Nutritionist/ M40Re Analytics

Normal user

26 Apr 2022, 17:18

Thanks Mark Manary, The child has severe pneumonia, we are doing Gene Xpert to rule out Tuberculosis. The child is sero negative. Weight 6kg height 82 cm

Mark Manary

Professor

Normal user

26 Apr 2022, 18:19

given the child's length, it seems the child was healthy and grew well the first 1.5-2 yrs of life. An estimate of the child's maximum weight is about 10kg, probably long before he/ she came under your care. But now presents very wasted, with a severe pulmonary infection.  And has lost 3-4 kg of weight. Energy/ nutrient requirements are of course large with this huge inflammatory process. You are trying to diagnose the cause of the pneumonia. You can start TB treatment as this is is a difficult definitive diagnosis to make. A less common fungal infection might be a cause, aspergillis, cryptococcus, or pneumocystis? A loculated bactreial infection with empyema? Empyemas do not improve unless drained.  A manufestation of advanced stage of cancer?  These problems are diffiuclt, perhaps impossible, to treat in a resource limited setting.  Where are you located?  Is the child a boy or a girl?  Any family exposures?

At this time you can place an NG tube, and feed the child dilute milk all the time in an effort to preserve the child's life. The primary problem is very unlikely to be malabsorption.

Anonymous_A_W_40

Nutritionist/ M40Re Analytics

Normal user

26 Apr 2022, 19:18

@Mark Manary, I am in Africa, the child is a girl. Already has an NG tube feeding on Resomal and Fermented milk today doing better than yesterday.

Although there is some family- social issues ( They child has been staying with the mother's aunt mostly since age 6 months as the mother was a boarding student, mother and child were together for few months only during school holidays,,

The mother and the child have now been fully together for about 2 months, mother has just completed high school studies)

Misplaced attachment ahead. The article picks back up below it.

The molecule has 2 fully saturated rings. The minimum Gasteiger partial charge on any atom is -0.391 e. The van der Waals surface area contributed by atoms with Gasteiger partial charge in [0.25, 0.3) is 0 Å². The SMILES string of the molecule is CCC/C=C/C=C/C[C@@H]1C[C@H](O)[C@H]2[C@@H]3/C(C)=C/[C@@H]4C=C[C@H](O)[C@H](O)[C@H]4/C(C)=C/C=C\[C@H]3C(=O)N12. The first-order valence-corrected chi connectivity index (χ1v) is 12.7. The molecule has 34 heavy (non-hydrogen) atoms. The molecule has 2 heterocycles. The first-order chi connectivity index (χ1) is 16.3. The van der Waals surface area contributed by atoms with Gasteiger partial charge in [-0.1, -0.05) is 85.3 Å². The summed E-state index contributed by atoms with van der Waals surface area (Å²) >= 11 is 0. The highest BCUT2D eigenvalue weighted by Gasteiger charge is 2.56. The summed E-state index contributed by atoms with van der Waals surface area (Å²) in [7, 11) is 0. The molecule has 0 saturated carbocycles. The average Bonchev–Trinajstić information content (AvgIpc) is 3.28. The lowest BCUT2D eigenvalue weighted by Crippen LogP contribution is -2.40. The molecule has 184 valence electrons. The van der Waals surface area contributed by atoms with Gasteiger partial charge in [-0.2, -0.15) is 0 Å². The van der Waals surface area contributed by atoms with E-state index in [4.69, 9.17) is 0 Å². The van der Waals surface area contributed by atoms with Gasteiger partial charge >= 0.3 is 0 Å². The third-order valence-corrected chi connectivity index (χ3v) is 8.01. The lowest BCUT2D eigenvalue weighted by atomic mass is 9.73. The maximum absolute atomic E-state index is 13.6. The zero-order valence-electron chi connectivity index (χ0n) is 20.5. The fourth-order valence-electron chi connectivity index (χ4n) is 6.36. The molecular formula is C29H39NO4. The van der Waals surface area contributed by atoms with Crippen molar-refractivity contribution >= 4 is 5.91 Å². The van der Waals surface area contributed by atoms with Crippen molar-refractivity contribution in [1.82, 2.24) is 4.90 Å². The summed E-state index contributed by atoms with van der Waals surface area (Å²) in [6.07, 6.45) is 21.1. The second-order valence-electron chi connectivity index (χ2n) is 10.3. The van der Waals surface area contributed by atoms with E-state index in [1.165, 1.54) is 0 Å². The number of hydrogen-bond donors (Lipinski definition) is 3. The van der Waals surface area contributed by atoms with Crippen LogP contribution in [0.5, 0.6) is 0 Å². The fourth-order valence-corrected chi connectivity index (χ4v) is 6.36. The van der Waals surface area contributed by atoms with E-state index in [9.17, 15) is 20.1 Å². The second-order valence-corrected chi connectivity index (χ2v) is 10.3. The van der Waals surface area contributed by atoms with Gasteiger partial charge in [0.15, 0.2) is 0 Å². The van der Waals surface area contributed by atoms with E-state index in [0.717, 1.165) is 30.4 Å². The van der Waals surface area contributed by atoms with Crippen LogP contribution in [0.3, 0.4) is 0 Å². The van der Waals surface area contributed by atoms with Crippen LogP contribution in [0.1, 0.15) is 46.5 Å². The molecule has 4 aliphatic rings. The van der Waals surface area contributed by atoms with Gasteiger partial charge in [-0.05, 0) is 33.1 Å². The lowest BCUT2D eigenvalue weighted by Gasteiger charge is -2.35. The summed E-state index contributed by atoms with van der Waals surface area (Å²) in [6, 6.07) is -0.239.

Anonymous 31919

Normal user

27 Apr 2022, 12:41

Hello everyone

Thank you for these fruitful exchanges which show another facet of the management of wasting/acute malnutrition. I would like to ask Mark a question: what do you think of a little girl of 25 months, 10kg and 80cm? According to her mother, the little one was born with a weight of 2400g, she was breastfed exclusively until 6 months, after which she had no appetite. But when she was weaned at 24 months, she began to eat well.

Indi Trehan

University of Washington

Normal user

27 Apr 2022, 18:00

I agree with what Prof. Manary has written. It seems that there are three important things to focus on.

The first is infection -- if the pneumonia is not improving with typical antibacterial coverage (ceftriaxone +/- cloxacillin might be a reasonable choice to start with), then you must think strongly about TB. Make sure to check HIV status also. Remember that GeneXpert has a relatively low sensitivity in young malnourished children so you should have a low threshold for treatment even if the test is negative.

In terms of dehydration, if there is a concern for diarrhea losses, then be sure to continue to provide ReSoMal (or ORS if you do not have it available) to account for stool losses -- typically 50-100 mL per loose stool is needed to help compensate for fluid losses. Use an NG tube if you need to.

In terms of nutrition, it does seem like F75 will still be necessary. You can use smaller and more frequent dosing if needed due to vomiting and diarrhea -- for example, take the total daily dose and divide by 12 and provide this amount every 2 hours. Or even divide by 24 and provide the amount every 1 hour.

If the child is drinking by mouth, one trick I have used is to mix the F75 with ReSoMal to dilute it even further and make it "thinner" for the child to drink with less difficulty. (Of course be sure the child still gets enough F75 over the whole day.)

If you are in a place with access to an infusion pump, you could in an extreme case have the F75 run as a continuous very slow NG infusion over 24 hours.

On the whole, as the gut mucosa recovers and the brush border enzymes (disaccharidases, etc.) recover, the diarrhea will start to slow down. If the diarrhea has been persistent for some time, consider other GI infections -- protozoa or opportunistics due to HIV/malnutrition.